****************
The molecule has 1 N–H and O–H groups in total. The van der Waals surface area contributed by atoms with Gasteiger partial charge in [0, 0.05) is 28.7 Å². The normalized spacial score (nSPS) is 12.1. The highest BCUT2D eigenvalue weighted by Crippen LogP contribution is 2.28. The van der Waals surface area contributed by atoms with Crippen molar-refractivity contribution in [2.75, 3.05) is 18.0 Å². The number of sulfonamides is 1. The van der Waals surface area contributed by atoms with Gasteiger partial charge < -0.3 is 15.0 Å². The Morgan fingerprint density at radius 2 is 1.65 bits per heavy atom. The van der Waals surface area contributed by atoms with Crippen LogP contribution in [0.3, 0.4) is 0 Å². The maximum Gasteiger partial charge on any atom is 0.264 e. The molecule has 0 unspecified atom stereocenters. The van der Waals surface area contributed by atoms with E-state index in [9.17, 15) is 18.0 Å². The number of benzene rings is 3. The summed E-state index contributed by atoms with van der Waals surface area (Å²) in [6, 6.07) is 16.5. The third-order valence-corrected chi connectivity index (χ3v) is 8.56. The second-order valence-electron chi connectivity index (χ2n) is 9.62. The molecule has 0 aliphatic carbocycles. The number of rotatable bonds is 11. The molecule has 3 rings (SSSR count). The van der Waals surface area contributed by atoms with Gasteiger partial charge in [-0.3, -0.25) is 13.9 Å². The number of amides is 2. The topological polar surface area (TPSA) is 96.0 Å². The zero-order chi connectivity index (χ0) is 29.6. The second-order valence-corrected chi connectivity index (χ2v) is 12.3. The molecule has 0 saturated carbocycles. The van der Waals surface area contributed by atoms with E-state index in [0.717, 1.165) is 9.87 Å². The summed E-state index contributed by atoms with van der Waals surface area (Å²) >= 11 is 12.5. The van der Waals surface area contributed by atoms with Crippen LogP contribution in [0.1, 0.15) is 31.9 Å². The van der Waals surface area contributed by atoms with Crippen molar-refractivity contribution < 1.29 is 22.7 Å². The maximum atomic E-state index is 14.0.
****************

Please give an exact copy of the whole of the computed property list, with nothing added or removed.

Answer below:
The molecule has 1 N–H and O–H groups in total. The van der Waals surface area contributed by atoms with Gasteiger partial charge in [0, 0.05) is 28.7 Å². The normalized spacial score (nSPS) is 12.1. The highest BCUT2D eigenvalue weighted by Crippen LogP contribution is 2.28. The van der Waals surface area contributed by atoms with Crippen molar-refractivity contribution in [2.75, 3.05) is 18.0 Å². The number of sulfonamides is 1. The van der Waals surface area contributed by atoms with Gasteiger partial charge < -0.3 is 15.0 Å². The Morgan fingerprint density at radius 2 is 1.65 bits per heavy atom. The van der Waals surface area contributed by atoms with Crippen LogP contribution in [0.3, 0.4) is 0 Å². The maximum Gasteiger partial charge on any atom is 0.264 e. The molecule has 0 unspecified atom stereocenters. The van der Waals surface area contributed by atoms with E-state index in [9.17, 15) is 18.0 Å². The number of benzene rings is 3. The summed E-state index contributed by atoms with van der Waals surface area (Å²) in [6, 6.07) is 16.5. The third-order valence-corrected chi connectivity index (χ3v) is 8.56. The second-order valence-electron chi connectivity index (χ2n) is 9.62. The molecule has 0 aliphatic carbocycles. The number of rotatable bonds is 11. The molecule has 3 rings (SSSR count). The van der Waals surface area contributed by atoms with Gasteiger partial charge in [-0.3, -0.25) is 13.9 Å². The number of amides is 2. The topological polar surface area (TPSA) is 96.0 Å². The zero-order chi connectivity index (χ0) is 29.6. The second-order valence-corrected chi connectivity index (χ2v) is 12.3. The molecule has 0 saturated carbocycles. The van der Waals surface area contributed by atoms with E-state index in [0.717, 1.165) is 9.87 Å². The summed E-state index contributed by atoms with van der Waals surface area (Å²) >= 11 is 12.5. The van der Waals surface area contributed by atoms with Crippen LogP contribution in [0.1, 0.15) is 31.9 Å². The van der Waals surface area contributed by atoms with Crippen molar-refractivity contribution < 1.29 is 22.7 Å². The maximum atomic E-state index is 14.0.